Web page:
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An Interview with Bryony Page

An Interview with Bryony Page

  1. How did you get involved in Trampoline gymnastics?  

My parents are both quite sporty and they wanted me to try out lots of sports and activities to have fun, meet new friends, and benefit from being involved in something outside of school. One of my friends from dance went to a gymnastics class, so I tried out gymnastics as it sounded really fun and I loved it from my very first session! The gymnastics centre where I went also had trampolines and a separate trampoline squad. One of my favourite parts of my gymnastics classes was jumping on the trampolines, and I loved watching the trampoline squad in awe jumping so high and performing amazing somersaults. This inspired me to try out for the trampoline squad so I could have a whole session dedicated to just trampolining and I was selected onto the team!. I climbed up the rope on my first session and I loved it! The gymnastics centre where I went also had trampolines and a separate trampoline squad. Going on the trampolines was one of the rotations during gymnastics classes, and that was my favourite part of training. When the trampoline squad was in training, I would watch them in awe. Seeing them jump so high and do such amazing somersaults inspired me, and I decided to try out for the trampoline squad. I spent a whole session dedicated to just trampolining, and after that I made the team. Before I knew it, I was entered into my first competition and the rest is history!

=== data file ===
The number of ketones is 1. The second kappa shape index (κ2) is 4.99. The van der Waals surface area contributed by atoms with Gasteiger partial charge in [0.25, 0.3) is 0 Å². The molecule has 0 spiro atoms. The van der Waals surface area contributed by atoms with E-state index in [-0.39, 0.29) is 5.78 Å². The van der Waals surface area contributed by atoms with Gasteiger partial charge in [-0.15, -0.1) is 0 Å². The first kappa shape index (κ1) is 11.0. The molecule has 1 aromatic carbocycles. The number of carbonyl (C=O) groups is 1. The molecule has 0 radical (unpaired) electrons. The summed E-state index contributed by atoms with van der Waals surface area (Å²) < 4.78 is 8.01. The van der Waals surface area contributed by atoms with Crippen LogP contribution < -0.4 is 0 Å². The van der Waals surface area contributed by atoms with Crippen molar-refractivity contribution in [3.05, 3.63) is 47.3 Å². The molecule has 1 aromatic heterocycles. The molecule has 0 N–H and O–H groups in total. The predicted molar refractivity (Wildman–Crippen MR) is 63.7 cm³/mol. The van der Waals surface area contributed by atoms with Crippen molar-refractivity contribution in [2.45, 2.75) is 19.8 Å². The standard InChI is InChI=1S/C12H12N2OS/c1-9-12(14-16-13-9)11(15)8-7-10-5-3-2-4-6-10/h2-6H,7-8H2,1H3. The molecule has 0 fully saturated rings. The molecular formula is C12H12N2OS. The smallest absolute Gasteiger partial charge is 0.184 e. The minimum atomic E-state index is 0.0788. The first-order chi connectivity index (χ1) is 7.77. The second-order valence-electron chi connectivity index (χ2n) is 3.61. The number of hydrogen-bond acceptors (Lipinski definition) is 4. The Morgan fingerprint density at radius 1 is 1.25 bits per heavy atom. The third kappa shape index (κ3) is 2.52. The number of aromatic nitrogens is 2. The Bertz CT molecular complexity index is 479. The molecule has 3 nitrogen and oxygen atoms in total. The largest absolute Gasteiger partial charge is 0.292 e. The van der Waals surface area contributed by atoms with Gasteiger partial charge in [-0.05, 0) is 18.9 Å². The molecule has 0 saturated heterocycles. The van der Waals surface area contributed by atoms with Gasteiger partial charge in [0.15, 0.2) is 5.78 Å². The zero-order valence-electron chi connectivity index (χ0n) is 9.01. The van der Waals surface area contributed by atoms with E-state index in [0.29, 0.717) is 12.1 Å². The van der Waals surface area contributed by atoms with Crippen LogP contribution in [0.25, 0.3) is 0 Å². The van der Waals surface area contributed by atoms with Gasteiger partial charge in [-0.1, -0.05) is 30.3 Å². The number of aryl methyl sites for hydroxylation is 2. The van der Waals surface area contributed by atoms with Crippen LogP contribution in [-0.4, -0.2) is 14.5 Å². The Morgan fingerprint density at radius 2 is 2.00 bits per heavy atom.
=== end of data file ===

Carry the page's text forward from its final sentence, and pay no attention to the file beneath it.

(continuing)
1. Making the World Championship team is exciting! What are your goals in the sport?

It is such an amazing feeling being selected to compete for your country! Once I started competing in trampolining, it became a goal of mine to earn a spot on the Great British National team and wear a GB leotard. I was so happy and emotional when I saw my name for the first time on the team announcement. My main goal was, and still is, to be the best trampoline gymnast I can be. I want to learn new skills and put them in my routine, I want to jump higher, I want my routines to be performed better. I am always striving to be better. When I achieve this in training, then I  want to perform in competition! My results focused goals at this moment in time are to medal at a European Championships (I have never won an individual medal at this event), compete in more finals at World Cup and World Championships events and push for a spot on the podium, and I would love to make the Paris Olympic Team and be the first British trampolinist to compete in three Olympics. It would be a dream of mine to break the world record difficulty for women's trampolining and be the first woman to compete a certain skill - but I am quite far away from that at the moment.


  1.   Obviously any athlete who’s achieved what you have in this sport has had to start taking that activity very seriously, very early in life. Can you tell me about that moment when you decided to fully invest yourself in trampoline training?